What sets a good accountant apart from the rest when it comes to building their business and serving their clients? Is it experience, education, something deep within their soul? The answer lies in his or her ability to clearly communicate how they are different from their competitors and how they can solve your problems or serve your needs better.
If this is the case, why do so many professionals adopt a “me, too” mentality when it comes to their marketing and how they describe themselves and their firm? I did a quick search on the Internet for accounting firms in my hometown of Madison, WI. Of the more than two dozen firms that showed up, 68% of them had used some combination of the following words on their home page: integrity, trust, honesty, and/or caring.
Really? That’s what separates you from your competition? Doesn’t everyone, either as an individual or as an organization, want an accountant that is honest, trustworthy, and caring with high integrity? So, if every firm and professional looks the same, how are you going to stand out from the crowd? I would think that the basic traits of honesty, trustworthiness, compassion, and integrity would be the minimum requirements for me to consider a firm or an individual, not the unique selling proposition that will compel me to choose one over the other.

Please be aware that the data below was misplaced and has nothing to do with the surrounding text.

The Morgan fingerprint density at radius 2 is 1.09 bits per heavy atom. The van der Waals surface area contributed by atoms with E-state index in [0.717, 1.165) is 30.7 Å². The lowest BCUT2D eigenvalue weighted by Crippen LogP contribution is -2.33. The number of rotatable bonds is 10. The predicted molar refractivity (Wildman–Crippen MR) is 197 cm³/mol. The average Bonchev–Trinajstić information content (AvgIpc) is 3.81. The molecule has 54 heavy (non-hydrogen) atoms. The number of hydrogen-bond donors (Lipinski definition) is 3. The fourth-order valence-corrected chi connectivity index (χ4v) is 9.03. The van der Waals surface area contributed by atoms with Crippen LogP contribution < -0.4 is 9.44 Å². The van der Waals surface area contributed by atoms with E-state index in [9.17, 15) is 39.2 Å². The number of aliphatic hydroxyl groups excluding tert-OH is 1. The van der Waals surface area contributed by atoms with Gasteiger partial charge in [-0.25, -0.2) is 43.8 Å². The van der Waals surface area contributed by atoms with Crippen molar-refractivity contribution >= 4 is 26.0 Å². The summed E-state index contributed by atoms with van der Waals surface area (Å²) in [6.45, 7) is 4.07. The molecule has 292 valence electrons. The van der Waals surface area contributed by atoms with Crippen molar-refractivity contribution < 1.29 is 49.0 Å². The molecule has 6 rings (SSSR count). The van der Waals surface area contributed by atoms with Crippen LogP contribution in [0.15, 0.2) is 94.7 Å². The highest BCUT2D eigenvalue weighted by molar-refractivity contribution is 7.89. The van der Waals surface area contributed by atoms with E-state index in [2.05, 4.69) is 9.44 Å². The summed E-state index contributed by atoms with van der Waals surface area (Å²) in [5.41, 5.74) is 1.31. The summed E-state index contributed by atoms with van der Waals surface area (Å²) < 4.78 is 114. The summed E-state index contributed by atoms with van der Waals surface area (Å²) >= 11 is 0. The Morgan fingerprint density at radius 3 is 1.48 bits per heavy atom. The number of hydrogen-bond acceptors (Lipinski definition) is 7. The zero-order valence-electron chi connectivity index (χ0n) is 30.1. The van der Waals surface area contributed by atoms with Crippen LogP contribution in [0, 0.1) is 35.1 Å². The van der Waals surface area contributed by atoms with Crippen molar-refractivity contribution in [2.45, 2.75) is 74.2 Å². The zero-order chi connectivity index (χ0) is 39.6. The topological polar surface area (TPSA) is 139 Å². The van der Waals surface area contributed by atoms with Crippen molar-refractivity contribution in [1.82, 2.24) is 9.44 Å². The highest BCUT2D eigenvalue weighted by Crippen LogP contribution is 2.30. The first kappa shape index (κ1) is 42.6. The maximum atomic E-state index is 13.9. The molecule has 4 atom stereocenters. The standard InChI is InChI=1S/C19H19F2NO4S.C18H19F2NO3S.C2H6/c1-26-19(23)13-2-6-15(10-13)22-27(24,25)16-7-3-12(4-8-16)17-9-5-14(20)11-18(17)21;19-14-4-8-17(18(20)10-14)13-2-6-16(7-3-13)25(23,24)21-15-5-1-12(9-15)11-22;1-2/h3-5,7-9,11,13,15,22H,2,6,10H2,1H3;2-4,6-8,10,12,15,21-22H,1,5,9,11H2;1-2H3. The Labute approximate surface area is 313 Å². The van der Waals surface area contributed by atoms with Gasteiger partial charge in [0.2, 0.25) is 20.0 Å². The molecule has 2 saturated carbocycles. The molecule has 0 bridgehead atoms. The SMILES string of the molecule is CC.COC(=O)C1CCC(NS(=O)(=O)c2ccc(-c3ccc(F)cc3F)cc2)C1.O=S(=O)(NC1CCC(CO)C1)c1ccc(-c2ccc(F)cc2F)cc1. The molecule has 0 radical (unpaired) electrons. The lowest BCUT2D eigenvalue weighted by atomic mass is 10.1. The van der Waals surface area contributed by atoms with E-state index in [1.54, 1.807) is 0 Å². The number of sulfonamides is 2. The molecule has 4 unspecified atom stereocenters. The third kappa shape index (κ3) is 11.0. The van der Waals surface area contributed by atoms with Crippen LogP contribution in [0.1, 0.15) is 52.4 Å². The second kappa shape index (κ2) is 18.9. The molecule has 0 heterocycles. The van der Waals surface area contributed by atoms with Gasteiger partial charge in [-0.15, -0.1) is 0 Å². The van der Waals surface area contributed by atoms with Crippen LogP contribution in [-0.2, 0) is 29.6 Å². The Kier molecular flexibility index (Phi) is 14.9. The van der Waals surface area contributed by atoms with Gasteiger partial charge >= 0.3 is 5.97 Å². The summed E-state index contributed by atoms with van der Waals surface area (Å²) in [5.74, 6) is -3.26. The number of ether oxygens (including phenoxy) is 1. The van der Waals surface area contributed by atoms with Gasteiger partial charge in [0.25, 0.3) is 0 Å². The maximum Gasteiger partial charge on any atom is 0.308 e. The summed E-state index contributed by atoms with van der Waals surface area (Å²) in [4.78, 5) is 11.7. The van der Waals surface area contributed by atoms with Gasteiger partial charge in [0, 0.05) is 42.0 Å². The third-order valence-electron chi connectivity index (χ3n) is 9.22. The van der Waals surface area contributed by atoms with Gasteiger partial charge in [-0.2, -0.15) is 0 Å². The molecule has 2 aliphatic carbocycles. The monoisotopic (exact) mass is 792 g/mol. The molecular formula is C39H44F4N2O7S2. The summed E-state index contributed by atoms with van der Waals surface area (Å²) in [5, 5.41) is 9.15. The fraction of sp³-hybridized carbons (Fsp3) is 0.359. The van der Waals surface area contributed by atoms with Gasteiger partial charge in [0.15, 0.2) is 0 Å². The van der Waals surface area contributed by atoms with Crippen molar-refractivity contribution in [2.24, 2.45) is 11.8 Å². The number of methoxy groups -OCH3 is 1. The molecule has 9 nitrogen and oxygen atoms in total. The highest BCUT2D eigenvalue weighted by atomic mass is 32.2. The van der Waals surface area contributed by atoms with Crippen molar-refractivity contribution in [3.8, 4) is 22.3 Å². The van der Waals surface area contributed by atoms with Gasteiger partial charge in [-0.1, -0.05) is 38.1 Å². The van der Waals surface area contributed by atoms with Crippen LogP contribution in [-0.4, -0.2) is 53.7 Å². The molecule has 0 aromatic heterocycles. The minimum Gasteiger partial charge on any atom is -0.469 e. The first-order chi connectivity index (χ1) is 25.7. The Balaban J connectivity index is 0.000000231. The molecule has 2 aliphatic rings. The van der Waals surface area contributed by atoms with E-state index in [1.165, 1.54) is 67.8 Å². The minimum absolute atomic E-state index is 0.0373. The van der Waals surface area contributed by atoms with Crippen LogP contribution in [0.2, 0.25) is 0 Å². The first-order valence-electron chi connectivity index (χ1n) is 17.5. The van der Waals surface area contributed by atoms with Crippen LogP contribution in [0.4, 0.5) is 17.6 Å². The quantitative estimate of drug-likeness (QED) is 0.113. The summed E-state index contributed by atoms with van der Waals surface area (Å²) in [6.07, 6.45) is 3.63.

Too many professionals and firms fall into this trap of “me, too” marketing. They feel that they have to look and sound like their competition or they’ll get left behind. I find that this is the most common mistake made by firms that do not have a good sense of who they are or what their brand is. Perhaps they just don’t have the marketing function nailed down, so they do a scan of their competitors and follow their lead. Or, they think this is what prospective clients want to hear and read – probably not the best of ideas.
What about the firm that goes about their marketing in the same way that everyone else does? Again, it happens all too often. For example, maybe one firm decides that they’re going to focus on social media or seminars as their main marketing strategy for a particular year, and then, just like lemmings, many other firms follow their lead. Just because “everyone else is doing it” doesn’t mean it’s the best idea or strategy for you. It wasn’t a great argument when you were in second grade and it isn’t one now. It may turn out that a particular activity is a good strategy, but you really have to define objectives and outcomes before you can decide what is best for the firm in the long run.
The moral to all of this is that you need to think about who you are and what you want to accomplish when you go about creating your marketing strategy, whether for your firm or yourself personally. You need to align the proper activities and marketing channels with well-defined outcomes in order to accomplish your goals.
Don’t fall into the “me, too” trap. Besides, if every one of your competing firms were jumping off the cliff, is it really a good idea for you, too, as well?